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until proven guilty. >> absolutely every person in this country is supposed to have the same benefits and right now it doesn't appear i think law enforcement is going to have a very difficult time. proving that either of these groups who do many good things are in fact criminal street gangs. i think they will find that is not the case. >> is the fact that some of these people have not been charged an indication can that as so many contended that this is too big for the system there? >> it is absolutely too big for the system in waco. waco has been overwhelmed one of the reasons this case has become such a problem is the courts cannot process this many people through the hearings that need to happen, for basic things basic human rights. basic issues like bail cannot be addressed when they have so many people. >> former prosecutor joining
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froes houston texas this evening, thank you for being with us. >> thanks for having me. >> also in texas two years ago, there were about hour clinics that performed abortions in that state, today the number is less than ten. now there esa a court ruling that in effect will shut down more and melissa chen is live for us this evening. what is really interesting in this debate maz managed to shift the conversation can so that it is about women's health that's owhat that law is about. the proabortion activists say that's disingenius, it is about limiting abortions in the state and they are very very angry about this decision. >> at issue is whether clinics had to meet the same standards and require enter manies as hospitals and surgical can centers. the same. radios sterilization systems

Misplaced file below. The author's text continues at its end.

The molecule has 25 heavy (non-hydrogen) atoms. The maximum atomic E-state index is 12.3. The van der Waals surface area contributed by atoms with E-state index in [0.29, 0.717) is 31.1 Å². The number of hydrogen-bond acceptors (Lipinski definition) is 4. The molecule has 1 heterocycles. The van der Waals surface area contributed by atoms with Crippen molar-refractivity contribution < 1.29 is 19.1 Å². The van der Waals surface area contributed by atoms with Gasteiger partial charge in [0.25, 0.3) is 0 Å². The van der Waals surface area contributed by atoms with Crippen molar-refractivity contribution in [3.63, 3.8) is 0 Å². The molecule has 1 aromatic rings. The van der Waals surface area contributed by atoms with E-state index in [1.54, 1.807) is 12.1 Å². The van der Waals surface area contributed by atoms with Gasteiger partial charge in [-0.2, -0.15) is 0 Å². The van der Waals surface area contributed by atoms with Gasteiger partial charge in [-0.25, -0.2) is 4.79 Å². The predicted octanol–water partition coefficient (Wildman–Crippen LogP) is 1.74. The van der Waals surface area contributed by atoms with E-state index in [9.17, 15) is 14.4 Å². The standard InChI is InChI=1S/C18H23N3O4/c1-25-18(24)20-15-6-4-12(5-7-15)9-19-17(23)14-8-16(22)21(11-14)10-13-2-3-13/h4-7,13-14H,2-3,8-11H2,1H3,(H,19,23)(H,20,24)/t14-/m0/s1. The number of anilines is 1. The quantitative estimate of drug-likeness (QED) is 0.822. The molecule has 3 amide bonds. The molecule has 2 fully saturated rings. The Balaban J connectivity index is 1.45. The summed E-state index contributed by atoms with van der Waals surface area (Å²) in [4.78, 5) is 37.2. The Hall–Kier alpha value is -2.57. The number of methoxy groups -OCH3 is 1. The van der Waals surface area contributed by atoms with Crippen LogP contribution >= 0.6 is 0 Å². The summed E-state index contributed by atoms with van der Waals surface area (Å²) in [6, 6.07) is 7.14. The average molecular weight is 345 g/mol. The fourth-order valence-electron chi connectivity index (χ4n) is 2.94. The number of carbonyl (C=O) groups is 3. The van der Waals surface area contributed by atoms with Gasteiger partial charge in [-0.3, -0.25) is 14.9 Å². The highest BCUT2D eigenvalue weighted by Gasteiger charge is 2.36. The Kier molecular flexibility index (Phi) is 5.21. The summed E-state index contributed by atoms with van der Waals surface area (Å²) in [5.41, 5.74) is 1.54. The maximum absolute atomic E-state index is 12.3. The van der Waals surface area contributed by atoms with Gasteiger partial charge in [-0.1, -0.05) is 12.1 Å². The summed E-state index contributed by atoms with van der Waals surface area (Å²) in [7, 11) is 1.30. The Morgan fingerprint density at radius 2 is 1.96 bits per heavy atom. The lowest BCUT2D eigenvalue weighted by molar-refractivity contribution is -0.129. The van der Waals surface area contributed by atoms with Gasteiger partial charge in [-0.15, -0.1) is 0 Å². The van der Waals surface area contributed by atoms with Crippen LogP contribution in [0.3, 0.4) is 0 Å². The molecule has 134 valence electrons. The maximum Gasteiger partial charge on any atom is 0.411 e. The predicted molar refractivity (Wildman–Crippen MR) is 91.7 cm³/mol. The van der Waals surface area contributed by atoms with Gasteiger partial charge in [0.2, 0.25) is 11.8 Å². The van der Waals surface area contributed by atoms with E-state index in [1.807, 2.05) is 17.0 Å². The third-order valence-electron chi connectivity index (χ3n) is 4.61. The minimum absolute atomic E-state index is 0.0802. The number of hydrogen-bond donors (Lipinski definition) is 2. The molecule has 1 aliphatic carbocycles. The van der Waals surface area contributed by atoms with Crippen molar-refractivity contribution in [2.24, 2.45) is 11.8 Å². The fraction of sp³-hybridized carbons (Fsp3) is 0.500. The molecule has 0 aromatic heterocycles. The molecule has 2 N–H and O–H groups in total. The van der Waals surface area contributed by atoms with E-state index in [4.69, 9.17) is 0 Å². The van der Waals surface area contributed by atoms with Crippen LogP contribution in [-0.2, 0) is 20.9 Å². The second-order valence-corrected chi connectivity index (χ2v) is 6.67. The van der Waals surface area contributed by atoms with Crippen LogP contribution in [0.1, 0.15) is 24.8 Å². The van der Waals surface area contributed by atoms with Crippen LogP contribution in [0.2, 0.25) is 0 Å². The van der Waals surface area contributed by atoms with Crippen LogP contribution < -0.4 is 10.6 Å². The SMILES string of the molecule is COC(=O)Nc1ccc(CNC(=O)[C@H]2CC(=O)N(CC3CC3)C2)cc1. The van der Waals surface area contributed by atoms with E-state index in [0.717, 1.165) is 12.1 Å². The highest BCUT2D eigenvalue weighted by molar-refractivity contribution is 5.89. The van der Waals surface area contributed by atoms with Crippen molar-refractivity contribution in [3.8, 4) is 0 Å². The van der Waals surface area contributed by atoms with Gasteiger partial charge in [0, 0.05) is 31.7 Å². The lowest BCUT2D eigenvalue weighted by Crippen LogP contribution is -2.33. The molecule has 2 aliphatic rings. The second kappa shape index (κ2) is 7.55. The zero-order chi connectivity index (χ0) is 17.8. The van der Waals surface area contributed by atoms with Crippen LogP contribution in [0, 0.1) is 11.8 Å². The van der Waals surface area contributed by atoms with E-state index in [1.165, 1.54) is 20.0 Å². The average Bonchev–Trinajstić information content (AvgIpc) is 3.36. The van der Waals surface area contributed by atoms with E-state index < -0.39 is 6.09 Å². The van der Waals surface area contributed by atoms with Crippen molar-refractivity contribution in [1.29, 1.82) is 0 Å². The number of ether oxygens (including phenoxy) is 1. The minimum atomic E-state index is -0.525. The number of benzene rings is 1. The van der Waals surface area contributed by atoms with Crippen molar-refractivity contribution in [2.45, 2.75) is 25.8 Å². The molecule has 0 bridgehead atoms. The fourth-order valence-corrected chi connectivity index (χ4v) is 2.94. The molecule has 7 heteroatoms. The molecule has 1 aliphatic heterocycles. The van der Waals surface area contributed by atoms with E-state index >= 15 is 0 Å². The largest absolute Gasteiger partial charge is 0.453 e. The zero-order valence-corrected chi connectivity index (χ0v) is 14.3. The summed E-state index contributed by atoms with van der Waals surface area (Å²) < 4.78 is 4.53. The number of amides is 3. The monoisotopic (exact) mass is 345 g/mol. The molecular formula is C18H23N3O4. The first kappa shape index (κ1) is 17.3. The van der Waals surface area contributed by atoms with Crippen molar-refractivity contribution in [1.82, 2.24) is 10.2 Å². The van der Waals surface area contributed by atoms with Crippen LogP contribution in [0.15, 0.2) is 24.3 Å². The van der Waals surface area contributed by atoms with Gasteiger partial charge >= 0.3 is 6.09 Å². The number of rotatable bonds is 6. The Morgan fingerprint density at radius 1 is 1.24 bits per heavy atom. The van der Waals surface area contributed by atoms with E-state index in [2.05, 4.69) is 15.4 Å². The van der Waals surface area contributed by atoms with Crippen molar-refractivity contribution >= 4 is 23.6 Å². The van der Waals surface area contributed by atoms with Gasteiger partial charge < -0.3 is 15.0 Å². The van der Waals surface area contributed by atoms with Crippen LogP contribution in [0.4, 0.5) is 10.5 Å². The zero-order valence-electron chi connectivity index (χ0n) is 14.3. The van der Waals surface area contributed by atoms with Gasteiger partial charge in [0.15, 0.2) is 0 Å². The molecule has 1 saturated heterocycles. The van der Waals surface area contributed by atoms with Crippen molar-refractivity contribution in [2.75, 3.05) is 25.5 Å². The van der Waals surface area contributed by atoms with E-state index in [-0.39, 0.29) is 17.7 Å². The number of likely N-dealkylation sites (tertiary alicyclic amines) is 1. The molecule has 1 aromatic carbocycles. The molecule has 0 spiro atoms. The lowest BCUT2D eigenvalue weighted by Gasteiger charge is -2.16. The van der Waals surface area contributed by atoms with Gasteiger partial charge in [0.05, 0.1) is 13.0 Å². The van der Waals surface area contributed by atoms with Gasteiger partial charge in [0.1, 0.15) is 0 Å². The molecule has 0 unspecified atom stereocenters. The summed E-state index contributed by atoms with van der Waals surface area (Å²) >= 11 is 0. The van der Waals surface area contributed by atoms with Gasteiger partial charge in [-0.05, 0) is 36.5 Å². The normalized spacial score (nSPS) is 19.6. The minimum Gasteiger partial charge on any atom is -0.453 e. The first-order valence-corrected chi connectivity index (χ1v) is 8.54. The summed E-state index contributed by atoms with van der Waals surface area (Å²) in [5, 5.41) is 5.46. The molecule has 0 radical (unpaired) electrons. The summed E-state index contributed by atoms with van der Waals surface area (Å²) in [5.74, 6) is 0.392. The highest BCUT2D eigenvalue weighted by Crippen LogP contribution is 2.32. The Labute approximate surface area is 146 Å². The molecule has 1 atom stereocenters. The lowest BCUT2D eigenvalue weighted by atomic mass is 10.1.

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equipment, and staffing. texas lawmakers argued this was about patient care, and in a statement governor greg abbott applauded the decision to uphold the law saying texas will continue to fight for higher quality healthcare standards while protecting our most vulnerable, the unborn. proabortion rights activists believe it is not about patient safety but about closing down clinics. >> so abortion is safe, it is one of the safest procedures in healthcare period so that kind of shows the tactics that they are using with decimating abortion care here within the state. >> the impact will be significant, as recently as two years ago texas had more than 40 abortion clinics. with this decision, the number of clinics will drop to about seven or eight in the entire state. look at the map some women would have to travel hundreds of miles.